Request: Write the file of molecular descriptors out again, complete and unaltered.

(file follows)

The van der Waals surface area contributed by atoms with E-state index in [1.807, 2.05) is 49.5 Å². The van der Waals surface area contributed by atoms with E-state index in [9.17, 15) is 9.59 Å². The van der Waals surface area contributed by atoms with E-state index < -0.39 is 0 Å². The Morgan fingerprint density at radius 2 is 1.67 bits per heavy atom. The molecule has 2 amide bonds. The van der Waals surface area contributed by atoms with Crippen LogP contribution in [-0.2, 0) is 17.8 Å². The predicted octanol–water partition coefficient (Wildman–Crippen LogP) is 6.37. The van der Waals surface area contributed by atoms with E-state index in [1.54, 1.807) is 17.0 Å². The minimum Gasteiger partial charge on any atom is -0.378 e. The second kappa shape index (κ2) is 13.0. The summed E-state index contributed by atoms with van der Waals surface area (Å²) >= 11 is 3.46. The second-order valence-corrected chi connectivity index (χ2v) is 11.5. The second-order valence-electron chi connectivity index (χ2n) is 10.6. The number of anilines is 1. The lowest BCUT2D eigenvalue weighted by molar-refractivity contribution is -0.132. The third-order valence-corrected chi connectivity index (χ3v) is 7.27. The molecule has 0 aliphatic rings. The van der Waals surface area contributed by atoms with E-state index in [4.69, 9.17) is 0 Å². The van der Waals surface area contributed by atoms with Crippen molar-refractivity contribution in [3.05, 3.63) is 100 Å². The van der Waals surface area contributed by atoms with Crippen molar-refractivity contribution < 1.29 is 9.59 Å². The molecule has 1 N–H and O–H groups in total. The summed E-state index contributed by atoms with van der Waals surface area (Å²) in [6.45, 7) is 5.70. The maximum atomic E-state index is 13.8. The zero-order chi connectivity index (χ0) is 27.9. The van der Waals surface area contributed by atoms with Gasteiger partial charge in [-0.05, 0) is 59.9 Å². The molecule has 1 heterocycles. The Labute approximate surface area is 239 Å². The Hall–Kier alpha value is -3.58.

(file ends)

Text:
The van der Waals surface area contributed by atoms with E-state index in [1.807, 2.05) is 49.5 Å². The van der Waals surface area contributed by atoms with E-state index in [9.17, 15) is 9.59 Å². The van der Waals surface area contributed by atoms with E-state index < -0.39 is 0 Å². The Morgan fingerprint density at radius 2 is 1.67 bits per heavy atom. The molecule has 2 amide bonds. The van der Waals surface area contributed by atoms with Crippen LogP contribution in [-0.2, 0) is 17.8 Å². The predicted octanol–water partition coefficient (Wildman–Crippen LogP) is 6.37. The van der Waals surface area contributed by atoms with E-state index in [1.54, 1.807) is 17.0 Å². The minimum Gasteiger partial charge on any atom is -0.378 e. The second kappa shape index (κ2) is 13.0. The summed E-state index contributed by atoms with van der Waals surface area (Å²) >= 11 is 3.46. The second-order valence-corrected chi connectivity index (χ2v) is 11.5. The second-order valence-electron chi connectivity index (χ2n) is 10.6. The number of anilines is 1. The lowest BCUT2D eigenvalue weighted by molar-refractivity contribution is -0.132. The third-order valence-corrected chi connectivity index (χ3v) is 7.27. The molecule has 0 aliphatic rings. The van der Waals surface area contributed by atoms with E-state index in [4.69, 9.17) is 0 Å². The van der Waals surface area contributed by atoms with Crippen molar-refractivity contribution in [3.05, 3.63) is 100 Å². The van der Waals surface area contributed by atoms with Crippen molar-refractivity contribution < 1.29 is 9.59 Å². The molecule has 1 N–H and O–H groups in total. The summed E-state index contributed by atoms with van der Waals surface area (Å²) in [6.45, 7) is 5.70. The maximum atomic E-state index is 13.8. The zero-order chi connectivity index (χ0) is 27.9. The van der Waals surface area contributed by atoms with Gasteiger partial charge in [-0.05, 0) is 59.9 Å². The molecule has 1 heterocycles. The Labute approximate surface area is 239 Å². The Hall–Kier alpha value is -3.58.